Ilyushin stuck with the Il-2 and Il-40 general configuration with its new Il-102, but put more powerful engine technology to use and added much more armor and payload carrying capability. The Il-102 was truly a flying tank that housed a crew of two, a pilot upfront and a gunner in the rear. The gunner controlled the tail "stinger" twin-barreled 23mm gun assembly remotely.

The idea behind keeping the tailgun was that enemy fighters may have a hard time locking onto the low flying Il-102 due to ground clutter, so they would have to descend down to its level and would attempt a tail-shot on the unaware Il-102. Thus the gunner would keep the enemy fighters at bay by spraying 23mm cannon fire at them.

The whole tail-gunner idea was really a hold-over from WWII and would have had little use on the battlefield of the 1980s and beyond as all-aspect heat seeking missiles and pulse doppler radar sets would make any advantage gained by such an elaborate defensive setup very small. Still, the second crewman could do other things, especially when it comes to spotting targets and working the radios with friendly ground units.

The Il-102 could pack a serious offensive punch, with over 15,000lbs of munitions being able to be carried into battle. The jet had eight hardpoints for mounting rocket pods and missiles under its thick wings, and it also had six small bomb bays built into the wings themselves. These bays held individual munitions internally so that any performance drain they would cause on the aircraft would be a result of their weight alone, not drag. A 30mm cannon was also mounted externally on the centerline of the jet's belly. The GSh-30-2 cannon was capable of slinging depleted uranium penetrating rounds a about 2,400 rounds per minute.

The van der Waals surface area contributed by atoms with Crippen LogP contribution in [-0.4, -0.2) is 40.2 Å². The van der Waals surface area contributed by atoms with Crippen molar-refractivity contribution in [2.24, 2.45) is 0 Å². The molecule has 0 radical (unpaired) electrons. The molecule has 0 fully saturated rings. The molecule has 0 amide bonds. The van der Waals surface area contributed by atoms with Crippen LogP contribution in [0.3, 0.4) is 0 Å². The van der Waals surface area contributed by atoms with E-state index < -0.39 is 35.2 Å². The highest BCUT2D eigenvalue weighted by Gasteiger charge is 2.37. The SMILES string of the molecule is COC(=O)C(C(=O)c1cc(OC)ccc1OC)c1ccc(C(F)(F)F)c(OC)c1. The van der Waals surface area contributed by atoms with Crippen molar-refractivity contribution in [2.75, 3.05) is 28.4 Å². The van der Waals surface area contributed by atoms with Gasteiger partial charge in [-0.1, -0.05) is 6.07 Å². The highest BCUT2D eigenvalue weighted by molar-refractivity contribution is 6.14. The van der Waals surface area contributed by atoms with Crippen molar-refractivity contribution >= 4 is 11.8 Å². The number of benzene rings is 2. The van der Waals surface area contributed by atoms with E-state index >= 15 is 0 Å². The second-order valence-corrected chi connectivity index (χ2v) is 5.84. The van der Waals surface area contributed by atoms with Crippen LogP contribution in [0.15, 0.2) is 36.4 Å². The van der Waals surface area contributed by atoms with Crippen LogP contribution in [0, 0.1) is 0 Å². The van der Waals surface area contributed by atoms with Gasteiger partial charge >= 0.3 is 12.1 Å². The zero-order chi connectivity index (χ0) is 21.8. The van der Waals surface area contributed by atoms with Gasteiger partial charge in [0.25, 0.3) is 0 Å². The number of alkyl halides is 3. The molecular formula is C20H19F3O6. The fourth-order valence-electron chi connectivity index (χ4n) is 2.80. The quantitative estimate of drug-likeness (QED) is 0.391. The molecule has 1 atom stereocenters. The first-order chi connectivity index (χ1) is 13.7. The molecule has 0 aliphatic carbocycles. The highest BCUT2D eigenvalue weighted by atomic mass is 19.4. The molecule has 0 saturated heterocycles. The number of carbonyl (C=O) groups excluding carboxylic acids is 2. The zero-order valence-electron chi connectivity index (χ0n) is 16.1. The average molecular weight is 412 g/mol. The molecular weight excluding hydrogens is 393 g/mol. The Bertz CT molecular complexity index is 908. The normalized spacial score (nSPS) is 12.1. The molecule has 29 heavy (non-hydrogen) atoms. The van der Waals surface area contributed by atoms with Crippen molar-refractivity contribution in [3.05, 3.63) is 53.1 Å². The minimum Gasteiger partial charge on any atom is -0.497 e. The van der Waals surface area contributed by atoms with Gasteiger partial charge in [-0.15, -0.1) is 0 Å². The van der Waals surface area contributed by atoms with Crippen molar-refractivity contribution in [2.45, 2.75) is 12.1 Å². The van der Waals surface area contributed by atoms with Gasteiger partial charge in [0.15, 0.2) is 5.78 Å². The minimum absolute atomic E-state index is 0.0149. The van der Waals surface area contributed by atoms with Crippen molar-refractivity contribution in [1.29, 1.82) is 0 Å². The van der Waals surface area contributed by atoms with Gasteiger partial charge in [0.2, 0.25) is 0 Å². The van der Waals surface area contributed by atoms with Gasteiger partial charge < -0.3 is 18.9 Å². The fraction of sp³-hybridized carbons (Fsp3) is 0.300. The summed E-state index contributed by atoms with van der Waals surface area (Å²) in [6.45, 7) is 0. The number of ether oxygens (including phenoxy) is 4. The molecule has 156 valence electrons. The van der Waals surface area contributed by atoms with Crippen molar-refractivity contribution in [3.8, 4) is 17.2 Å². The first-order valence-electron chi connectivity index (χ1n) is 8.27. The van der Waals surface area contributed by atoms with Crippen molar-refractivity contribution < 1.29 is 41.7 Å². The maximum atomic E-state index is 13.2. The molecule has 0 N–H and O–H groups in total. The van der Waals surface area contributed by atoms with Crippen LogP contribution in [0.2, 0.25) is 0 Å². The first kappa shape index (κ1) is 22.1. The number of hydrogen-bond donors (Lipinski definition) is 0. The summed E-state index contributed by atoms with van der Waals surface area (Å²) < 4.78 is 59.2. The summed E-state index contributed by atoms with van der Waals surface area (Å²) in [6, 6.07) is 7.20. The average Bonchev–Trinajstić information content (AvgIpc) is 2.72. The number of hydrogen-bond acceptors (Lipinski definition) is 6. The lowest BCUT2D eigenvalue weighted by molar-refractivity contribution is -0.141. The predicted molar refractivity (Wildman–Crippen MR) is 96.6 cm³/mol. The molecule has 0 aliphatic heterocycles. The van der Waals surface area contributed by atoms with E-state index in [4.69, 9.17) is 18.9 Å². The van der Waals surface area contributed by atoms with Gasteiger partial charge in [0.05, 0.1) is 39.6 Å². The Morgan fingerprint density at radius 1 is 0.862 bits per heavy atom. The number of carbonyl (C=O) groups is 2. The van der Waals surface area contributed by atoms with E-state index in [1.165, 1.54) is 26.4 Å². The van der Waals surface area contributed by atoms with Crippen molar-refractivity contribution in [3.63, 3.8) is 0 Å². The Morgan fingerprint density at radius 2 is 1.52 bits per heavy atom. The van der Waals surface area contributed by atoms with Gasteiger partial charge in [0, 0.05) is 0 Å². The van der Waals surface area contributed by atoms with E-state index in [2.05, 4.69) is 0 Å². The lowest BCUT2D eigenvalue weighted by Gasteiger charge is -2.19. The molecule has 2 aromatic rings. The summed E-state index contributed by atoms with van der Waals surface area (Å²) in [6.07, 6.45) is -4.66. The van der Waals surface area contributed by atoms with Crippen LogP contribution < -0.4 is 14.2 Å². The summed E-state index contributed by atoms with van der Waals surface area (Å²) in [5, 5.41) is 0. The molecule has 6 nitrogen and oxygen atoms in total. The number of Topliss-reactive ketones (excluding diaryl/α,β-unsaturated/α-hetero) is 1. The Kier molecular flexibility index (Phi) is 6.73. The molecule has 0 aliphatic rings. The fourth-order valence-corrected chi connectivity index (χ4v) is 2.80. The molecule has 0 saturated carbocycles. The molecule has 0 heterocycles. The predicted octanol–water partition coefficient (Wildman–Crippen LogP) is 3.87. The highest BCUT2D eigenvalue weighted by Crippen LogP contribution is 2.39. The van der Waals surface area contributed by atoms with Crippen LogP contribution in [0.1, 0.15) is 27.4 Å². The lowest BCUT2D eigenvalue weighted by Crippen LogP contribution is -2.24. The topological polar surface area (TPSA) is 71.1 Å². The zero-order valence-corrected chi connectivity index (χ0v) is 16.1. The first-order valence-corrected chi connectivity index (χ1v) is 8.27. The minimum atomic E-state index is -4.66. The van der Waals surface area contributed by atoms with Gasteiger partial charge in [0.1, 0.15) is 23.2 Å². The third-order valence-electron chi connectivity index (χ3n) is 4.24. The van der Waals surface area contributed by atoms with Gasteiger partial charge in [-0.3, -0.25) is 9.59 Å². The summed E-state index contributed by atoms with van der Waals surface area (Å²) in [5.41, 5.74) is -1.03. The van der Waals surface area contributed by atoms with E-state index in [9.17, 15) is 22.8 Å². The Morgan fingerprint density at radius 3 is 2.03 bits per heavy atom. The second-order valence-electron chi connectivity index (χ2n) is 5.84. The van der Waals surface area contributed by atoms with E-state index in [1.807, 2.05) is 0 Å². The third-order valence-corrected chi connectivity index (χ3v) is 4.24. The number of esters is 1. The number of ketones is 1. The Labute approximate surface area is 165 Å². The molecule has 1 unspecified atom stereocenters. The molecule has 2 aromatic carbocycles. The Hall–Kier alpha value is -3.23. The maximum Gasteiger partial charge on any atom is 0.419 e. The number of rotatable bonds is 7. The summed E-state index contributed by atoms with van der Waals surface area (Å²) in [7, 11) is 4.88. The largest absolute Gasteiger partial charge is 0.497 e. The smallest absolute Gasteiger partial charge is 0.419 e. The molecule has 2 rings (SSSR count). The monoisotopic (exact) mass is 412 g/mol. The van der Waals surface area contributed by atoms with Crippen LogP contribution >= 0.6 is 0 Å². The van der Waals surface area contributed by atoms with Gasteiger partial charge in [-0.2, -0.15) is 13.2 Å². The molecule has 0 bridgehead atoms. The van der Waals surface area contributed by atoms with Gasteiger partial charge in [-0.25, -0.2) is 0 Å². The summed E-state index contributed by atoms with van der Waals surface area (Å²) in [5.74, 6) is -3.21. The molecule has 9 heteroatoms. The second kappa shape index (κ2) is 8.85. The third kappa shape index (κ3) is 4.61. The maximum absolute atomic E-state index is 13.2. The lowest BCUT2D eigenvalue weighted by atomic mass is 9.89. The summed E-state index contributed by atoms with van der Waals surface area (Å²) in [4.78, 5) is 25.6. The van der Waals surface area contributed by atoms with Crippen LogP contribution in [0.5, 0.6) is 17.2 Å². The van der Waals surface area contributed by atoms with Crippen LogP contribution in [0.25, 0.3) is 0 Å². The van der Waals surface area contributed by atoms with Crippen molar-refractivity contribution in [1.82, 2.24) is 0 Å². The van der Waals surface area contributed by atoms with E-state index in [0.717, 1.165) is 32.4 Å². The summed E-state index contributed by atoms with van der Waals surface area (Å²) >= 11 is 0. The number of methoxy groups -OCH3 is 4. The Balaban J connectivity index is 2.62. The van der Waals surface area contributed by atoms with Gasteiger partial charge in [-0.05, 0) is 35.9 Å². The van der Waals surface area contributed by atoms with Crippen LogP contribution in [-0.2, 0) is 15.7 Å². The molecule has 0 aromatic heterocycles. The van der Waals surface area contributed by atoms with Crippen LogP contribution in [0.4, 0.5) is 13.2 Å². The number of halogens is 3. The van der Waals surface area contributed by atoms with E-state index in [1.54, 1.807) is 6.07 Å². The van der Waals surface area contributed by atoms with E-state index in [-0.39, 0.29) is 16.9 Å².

When it came to armor, some say that Ilyushin went overboard with heavily armoring everything on the jet including its cockpit, engines, and subsystems using fairly rudimentary and dense plating. The fuel tanks were mounted in the dorsal section of the aircraft which protected them against ground fire as well. Although Sukhoi also took a armored approach with its Su-25, there was more of a willingness to trade kinematic performance for heavy armor plating in certain areas of their design, which helped in streamlining the whole package. The Il-102 was about 10,000 lbs heavier than the Su-25 and it used larger motors than its competitor, opting for a non-afterburning version of the MiG-29's thirsty RD-33 engines to move it along.

By the mid 1970s, proposals from Sukhoi, Mikoyan and Ilyushin were put forward, and Sukhoi's design was chosen as the winner. Some say this was due to the Su-25 winning on multiple perimeters, although they would have been highly theoretical as only the Su-25 prototype was near flying at the time and Mikoyan and Ilyushin's prototypes did not exist at all.